Design In A Nutshell- Gothic Revival, The Arts and Crafts Movement and Bauhaus!

So for part of my course I have been asked to take a look at a series of short videos from this website and review them on my blog, so here I go!

The first video is about Gothic Revival. Having learn about the different art eras in both General Studies and Art and Photography at school, I do harbour some prior knowledge with regards to this topic, however, we were just taught that we had to write it down as much as possible until we learnt the key facts about each era, which is certainly not the best nor most productive way of learning I believe so anyway. So after watching this video, bearing in my I had no idea what so ever as to what to expect, I am pleased to say that I  was pleasantly surprised by the animation and key facts and images which were shown. I personally am much more likely to learn, and be interested and thus retain information when it is presented to me in a much more visual way such as this, which was very to the point and didn’t include anyway unnecessary information to pad it out for the sake of it or to add confusion. Being a bit of a goth myself, I obviously liked this video and found it easy to understand and could now confidently describe this era to someone with quite a good level of detail giving them a clear picture of what I was on about and what it involves. (It also helps that I do love all things to do with cathedrals and crosses and things like that! Aha). The caption accompanying the video says “Gothic Revival gave us many of the ideas that changed architecture, including the magnificent vaulted ceilings of European cathedrals, and without it Lewis Carroll may never have given us Alice in Wonderland:”

The next video caption says” The Arts and Crafts movement emerged as a rebellion to the negative impact of mass-production and the Industrial Revolution, and its romantic ideals still reverberate today“. Before watching video, I had never really heard of The Arts and Crafts movement being referred to as this. I think it is most definitely a good thing, and I’m a glad that people like Morris campaigned to stop machines taking over production completely and for craftsmanship and hand make skill to continue to be appreciated and encouraged. Like now in 2016, brands actually use this as a major selling pint, and even charge you more for something because it has been “crafted by the finest artisans”. If someone has spent their life learning how to perfect the art of say shoe making it seems a great shame to say we don’t need or value the time and effort they have put into their product anymore. Again, I like how the video was structured as it gave enough information but not too much to overly bombard you with.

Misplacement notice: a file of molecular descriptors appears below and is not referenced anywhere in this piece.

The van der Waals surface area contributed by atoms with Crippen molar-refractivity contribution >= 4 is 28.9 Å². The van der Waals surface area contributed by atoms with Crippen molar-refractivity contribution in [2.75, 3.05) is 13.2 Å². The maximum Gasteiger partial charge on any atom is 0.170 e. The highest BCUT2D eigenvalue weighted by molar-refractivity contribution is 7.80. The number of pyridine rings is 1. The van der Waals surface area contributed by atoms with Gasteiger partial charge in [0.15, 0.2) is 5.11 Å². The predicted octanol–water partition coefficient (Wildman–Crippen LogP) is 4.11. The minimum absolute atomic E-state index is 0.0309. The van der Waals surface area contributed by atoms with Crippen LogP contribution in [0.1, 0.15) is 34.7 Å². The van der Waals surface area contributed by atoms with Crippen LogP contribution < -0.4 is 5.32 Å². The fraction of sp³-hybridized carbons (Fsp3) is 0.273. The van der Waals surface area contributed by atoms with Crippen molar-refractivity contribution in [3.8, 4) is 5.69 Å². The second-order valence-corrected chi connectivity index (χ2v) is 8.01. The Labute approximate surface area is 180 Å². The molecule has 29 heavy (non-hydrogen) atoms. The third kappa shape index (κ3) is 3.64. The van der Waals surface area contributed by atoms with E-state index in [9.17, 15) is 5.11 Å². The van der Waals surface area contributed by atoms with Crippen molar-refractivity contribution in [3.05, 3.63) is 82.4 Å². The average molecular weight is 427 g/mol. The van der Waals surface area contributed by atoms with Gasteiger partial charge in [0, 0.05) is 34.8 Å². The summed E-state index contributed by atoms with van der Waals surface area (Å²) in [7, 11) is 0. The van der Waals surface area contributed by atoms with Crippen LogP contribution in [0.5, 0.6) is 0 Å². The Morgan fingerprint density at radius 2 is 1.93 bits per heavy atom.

When I  read the title for the next video, I thought out of what I had watched so far, this  would be the video I would find least interesting, however the use of humour actually made me laugh out loud and would probably help me remember it more so! Bauhaus is about simplicity and minimalism. I like the fact that the school decided to teach similar subjects all together as opposed to you only specializing and learning about one in particular, as this would have allowed students to have a go a at everything, and maybe subjects that they wouldn’t have thought about pursuing before hand and of course encouraged creativity and variation from the strict German lifestyle which was in place at the time. Bauhaus influence is 100% visible today, with many buildings housing the clean, geometric look and furniture too, rather like what you find in IKEA! The caption for this video reads “Bauhaus, one of the 100 ideas that changed graphic design, revolutionized design education by introducing a cross-disciplinary curriculum and embraced the intersection of innovation and inspiration:”





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